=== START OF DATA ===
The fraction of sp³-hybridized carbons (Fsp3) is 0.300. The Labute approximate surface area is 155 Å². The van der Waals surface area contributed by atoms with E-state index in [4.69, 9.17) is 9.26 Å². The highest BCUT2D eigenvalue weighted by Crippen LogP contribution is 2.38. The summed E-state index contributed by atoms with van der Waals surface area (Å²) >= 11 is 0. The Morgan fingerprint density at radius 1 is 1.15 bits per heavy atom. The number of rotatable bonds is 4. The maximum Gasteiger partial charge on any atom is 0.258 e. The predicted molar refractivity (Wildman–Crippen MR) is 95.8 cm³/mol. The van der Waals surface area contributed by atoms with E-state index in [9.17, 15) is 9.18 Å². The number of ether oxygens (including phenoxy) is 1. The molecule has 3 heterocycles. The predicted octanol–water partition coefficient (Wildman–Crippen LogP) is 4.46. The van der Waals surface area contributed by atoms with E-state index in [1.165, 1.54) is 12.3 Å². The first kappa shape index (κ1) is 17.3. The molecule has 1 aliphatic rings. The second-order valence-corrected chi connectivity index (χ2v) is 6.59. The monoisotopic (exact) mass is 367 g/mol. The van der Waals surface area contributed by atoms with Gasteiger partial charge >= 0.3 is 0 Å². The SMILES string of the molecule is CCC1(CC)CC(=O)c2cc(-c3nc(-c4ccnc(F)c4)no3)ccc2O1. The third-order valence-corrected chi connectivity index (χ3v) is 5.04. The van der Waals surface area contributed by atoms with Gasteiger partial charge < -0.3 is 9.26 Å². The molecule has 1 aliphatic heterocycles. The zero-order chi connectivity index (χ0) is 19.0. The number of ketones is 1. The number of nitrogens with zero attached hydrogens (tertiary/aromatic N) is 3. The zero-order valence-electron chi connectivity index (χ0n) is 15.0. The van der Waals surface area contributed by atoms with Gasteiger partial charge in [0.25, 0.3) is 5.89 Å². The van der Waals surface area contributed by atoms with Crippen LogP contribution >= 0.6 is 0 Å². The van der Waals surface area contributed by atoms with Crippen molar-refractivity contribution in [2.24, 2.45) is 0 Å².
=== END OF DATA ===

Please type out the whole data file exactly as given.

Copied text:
The fraction of sp³-hybridized carbons (Fsp3) is 0.300. The Labute approximate surface area is 155 Å². The van der Waals surface area contributed by atoms with E-state index in [4.69, 9.17) is 9.26 Å². The highest BCUT2D eigenvalue weighted by Crippen LogP contribution is 2.38. The summed E-state index contributed by atoms with van der Waals surface area (Å²) >= 11 is 0. The Morgan fingerprint density at radius 1 is 1.15 bits per heavy atom. The number of rotatable bonds is 4. The maximum Gasteiger partial charge on any atom is 0.258 e. The predicted molar refractivity (Wildman–Crippen MR) is 95.8 cm³/mol. The van der Waals surface area contributed by atoms with E-state index in [9.17, 15) is 9.18 Å². The number of ether oxygens (including phenoxy) is 1. The molecule has 3 heterocycles. The predicted octanol–water partition coefficient (Wildman–Crippen LogP) is 4.46. The van der Waals surface area contributed by atoms with E-state index in [1.165, 1.54) is 12.3 Å². The first kappa shape index (κ1) is 17.3. The molecule has 1 aliphatic rings. The second-order valence-corrected chi connectivity index (χ2v) is 6.59. The monoisotopic (exact) mass is 367 g/mol. The van der Waals surface area contributed by atoms with Gasteiger partial charge >= 0.3 is 0 Å². The SMILES string of the molecule is CCC1(CC)CC(=O)c2cc(-c3nc(-c4ccnc(F)c4)no3)ccc2O1. The third-order valence-corrected chi connectivity index (χ3v) is 5.04. The van der Waals surface area contributed by atoms with Gasteiger partial charge < -0.3 is 9.26 Å². The molecule has 1 aliphatic heterocycles. The zero-order chi connectivity index (χ0) is 19.0. The number of ketones is 1. The number of nitrogens with zero attached hydrogens (tertiary/aromatic N) is 3. The zero-order valence-electron chi connectivity index (χ0n) is 15.0. The van der Waals surface area contributed by atoms with Gasteiger partial charge in [0.25, 0.3) is 5.89 Å². The van der Waals surface area contributed by atoms with Crippen LogP contribution >= 0.6 is 0 Å². The van der Waals surface area contributed by atoms with Crippen molar-refractivity contribution in [2.24, 2.45) is 0 Å².